And as to your final question, no I can’t elaborate yet, sorry.

Co-owner at Pollen Studio
http://www.pollenstudio.co.uk


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David Lawrence
Re: 360-degree video
on Nov 20, 2017 at 2:40:38 am
Last Edited By David Lawrence on Nov 20, 2017 at 4:10:05 am

360 video is an area I've been exploring since 2015 and am very excited about. I think it and VR in general have been drastically overhyped (no it's not gonna be a $150 Billion dollar industry by 2020) but there is certainly something new and interesting there worth exploring.

I'm also highly skeptical of the claims that 360 is a new storytelling medium. I can count on one hand the number of "story" experiences I've seen in 360 that benefitted from the 360 medium. Most fail to do anything that wouldn't work just as well as a regular film. I personally feel like the constant talk about "story" is coming from a Hollywood-driven mindset that's looking for the next big thing to drive audience. We saw how well that worked with 3D. My colleagues and I are more interested in experimenting with place and interactive experiences rather than trying to address traditional narrative. I'm not saying narrative can't be done well in 360, but so far I haven't seen many examples that justify it.

One genre where 360 excels is documentary. Some of the best 360 examples I've seen make you feel like you're literally there. Here's one: Spike Jones and Chris Milk for Vice News documenting the Millions March in NYC on 12/13/14. Watch it in stereoscopic 360 in Google Cardboard or another headset if you have one. It's incredibly powerful.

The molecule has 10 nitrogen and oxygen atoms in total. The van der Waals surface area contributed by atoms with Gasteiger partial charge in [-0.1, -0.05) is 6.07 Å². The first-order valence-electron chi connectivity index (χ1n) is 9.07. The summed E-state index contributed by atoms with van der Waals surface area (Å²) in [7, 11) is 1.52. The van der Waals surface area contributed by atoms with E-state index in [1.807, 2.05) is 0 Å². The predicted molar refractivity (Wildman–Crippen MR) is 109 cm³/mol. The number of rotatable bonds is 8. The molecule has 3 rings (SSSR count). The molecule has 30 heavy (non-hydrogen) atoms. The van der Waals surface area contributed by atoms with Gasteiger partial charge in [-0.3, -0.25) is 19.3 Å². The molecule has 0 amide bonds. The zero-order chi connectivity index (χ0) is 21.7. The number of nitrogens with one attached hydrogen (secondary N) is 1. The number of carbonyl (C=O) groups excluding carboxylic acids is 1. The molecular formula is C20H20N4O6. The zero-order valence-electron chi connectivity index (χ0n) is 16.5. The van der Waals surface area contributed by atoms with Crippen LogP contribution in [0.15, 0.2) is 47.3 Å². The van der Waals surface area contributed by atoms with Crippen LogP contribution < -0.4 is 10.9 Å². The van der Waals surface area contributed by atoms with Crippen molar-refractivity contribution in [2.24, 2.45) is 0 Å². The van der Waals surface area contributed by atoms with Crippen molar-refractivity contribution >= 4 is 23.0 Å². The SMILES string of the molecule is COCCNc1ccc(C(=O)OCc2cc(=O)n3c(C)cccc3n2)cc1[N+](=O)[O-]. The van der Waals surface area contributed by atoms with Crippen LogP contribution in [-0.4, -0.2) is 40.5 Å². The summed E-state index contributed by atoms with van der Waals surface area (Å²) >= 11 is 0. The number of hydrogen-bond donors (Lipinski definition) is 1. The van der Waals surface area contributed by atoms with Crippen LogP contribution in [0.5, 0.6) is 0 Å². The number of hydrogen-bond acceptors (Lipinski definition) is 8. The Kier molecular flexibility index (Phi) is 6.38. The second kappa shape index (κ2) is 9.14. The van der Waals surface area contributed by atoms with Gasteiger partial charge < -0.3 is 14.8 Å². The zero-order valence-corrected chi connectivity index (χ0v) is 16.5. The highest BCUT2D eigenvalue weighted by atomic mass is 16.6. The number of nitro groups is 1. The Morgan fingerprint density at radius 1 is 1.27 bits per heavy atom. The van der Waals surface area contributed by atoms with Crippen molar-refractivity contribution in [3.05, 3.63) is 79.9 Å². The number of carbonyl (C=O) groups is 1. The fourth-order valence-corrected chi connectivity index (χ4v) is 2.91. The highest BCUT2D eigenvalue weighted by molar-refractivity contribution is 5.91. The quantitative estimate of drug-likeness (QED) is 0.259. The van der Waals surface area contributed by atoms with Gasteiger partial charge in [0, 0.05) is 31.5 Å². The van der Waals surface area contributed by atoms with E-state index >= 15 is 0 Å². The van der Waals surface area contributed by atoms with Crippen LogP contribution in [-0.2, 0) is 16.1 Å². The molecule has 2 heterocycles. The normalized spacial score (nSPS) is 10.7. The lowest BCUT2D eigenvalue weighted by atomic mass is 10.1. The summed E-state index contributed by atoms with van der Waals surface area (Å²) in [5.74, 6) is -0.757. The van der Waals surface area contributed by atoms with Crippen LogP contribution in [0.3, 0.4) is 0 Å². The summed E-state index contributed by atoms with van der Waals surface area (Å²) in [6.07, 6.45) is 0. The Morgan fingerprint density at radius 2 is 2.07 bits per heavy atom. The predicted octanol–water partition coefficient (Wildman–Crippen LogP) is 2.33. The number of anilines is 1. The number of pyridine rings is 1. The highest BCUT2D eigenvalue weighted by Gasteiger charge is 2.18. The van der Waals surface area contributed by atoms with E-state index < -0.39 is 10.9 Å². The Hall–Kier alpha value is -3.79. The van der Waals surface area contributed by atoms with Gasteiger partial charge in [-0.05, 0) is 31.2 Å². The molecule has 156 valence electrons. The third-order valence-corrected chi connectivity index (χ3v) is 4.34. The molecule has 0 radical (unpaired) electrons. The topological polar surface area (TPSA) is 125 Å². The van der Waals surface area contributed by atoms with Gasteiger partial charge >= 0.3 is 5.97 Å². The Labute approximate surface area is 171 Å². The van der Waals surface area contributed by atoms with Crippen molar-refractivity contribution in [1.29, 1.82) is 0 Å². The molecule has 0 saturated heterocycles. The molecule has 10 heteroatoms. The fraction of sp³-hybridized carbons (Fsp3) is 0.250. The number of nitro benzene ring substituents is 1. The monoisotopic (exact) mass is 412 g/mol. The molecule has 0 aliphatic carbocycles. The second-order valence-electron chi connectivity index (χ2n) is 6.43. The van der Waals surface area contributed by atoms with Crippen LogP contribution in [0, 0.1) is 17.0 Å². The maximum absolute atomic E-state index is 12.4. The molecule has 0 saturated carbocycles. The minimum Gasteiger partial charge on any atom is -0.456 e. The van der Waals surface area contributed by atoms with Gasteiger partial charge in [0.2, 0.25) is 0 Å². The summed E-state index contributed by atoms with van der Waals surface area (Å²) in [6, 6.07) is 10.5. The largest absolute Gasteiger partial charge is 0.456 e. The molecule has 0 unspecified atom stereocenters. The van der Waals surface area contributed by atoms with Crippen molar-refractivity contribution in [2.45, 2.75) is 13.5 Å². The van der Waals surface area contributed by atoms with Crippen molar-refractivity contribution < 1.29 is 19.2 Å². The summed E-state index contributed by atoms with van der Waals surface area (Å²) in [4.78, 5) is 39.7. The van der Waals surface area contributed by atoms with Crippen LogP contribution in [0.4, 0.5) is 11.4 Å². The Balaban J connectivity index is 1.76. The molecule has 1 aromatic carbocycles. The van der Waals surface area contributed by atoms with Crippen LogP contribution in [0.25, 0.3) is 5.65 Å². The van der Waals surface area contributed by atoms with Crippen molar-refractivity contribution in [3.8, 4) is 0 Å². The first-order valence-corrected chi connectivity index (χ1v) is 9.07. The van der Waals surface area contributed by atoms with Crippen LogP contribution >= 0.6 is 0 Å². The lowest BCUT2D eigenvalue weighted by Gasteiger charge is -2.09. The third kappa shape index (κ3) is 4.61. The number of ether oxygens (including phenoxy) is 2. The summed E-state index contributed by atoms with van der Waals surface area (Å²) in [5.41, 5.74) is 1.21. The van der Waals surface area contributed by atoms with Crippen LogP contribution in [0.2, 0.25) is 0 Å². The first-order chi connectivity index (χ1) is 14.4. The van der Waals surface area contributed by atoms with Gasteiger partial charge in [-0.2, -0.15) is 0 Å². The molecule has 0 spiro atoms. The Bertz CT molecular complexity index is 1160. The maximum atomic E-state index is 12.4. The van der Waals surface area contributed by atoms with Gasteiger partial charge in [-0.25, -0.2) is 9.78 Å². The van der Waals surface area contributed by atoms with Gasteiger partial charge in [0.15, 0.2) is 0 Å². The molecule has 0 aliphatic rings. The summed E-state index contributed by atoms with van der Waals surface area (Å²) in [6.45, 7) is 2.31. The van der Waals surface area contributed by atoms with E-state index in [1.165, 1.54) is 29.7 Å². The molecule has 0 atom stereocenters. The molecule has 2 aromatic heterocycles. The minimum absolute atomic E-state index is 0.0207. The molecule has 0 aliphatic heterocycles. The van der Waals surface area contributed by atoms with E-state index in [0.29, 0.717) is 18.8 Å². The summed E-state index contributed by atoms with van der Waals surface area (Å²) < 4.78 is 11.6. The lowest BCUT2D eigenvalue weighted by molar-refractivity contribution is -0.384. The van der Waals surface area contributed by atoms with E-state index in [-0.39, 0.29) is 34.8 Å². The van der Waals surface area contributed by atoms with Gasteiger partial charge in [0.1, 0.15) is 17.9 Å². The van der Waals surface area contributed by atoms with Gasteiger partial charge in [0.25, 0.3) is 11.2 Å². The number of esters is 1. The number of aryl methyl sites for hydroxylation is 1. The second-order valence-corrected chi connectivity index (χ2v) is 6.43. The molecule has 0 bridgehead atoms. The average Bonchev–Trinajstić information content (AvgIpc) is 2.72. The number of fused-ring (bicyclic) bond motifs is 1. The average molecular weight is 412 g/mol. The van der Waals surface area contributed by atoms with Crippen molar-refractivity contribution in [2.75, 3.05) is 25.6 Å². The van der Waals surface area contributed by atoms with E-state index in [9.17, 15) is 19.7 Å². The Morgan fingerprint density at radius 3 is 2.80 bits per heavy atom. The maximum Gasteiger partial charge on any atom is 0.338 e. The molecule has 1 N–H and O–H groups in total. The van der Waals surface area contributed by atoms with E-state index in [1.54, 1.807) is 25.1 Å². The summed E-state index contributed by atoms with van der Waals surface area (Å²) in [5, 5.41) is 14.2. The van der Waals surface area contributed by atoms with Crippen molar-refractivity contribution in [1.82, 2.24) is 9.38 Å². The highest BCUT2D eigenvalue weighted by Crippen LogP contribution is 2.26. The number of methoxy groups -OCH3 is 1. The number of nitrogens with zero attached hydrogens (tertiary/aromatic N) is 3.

Re: cameras - The Ozo failed because it was way overpriced and the quality was low for the cost. Over the last couple years, several Chinese manufacturers leapfrogged it with much higher quality at a fraction of the price. It's a shame Nokia shut it down but my take is they bought into the initial hype and over-invested on poorly designed hardware. I think they just decided it was time to cut their losses.

The camera companies I think you should be paying attention to are:

ZCam
http://www.z-cam.com

Insta
https://www.insta360.com

Yi
https://www.yitechnology.com/yi-360-vr-camera

And GoPro
https://shop.gopro.com/cameras/fusion/CHDHZ-101.html

Re: FCPX
It's great that Apple decided to add native tools. I think a lot of people will be glad to have them. But it's definitely playing catch-up to Adobe who purchased Mettle last year and fully integrated the Mettle toolset into Premiere and After Effects. Mettle's tools are considered the best in the industry and they're lucky to have Chris BoBotis as their Director of Immersive.

Frankly, I'm more excited about the new version of FCPX finally having a rational color grading UI, lol ;)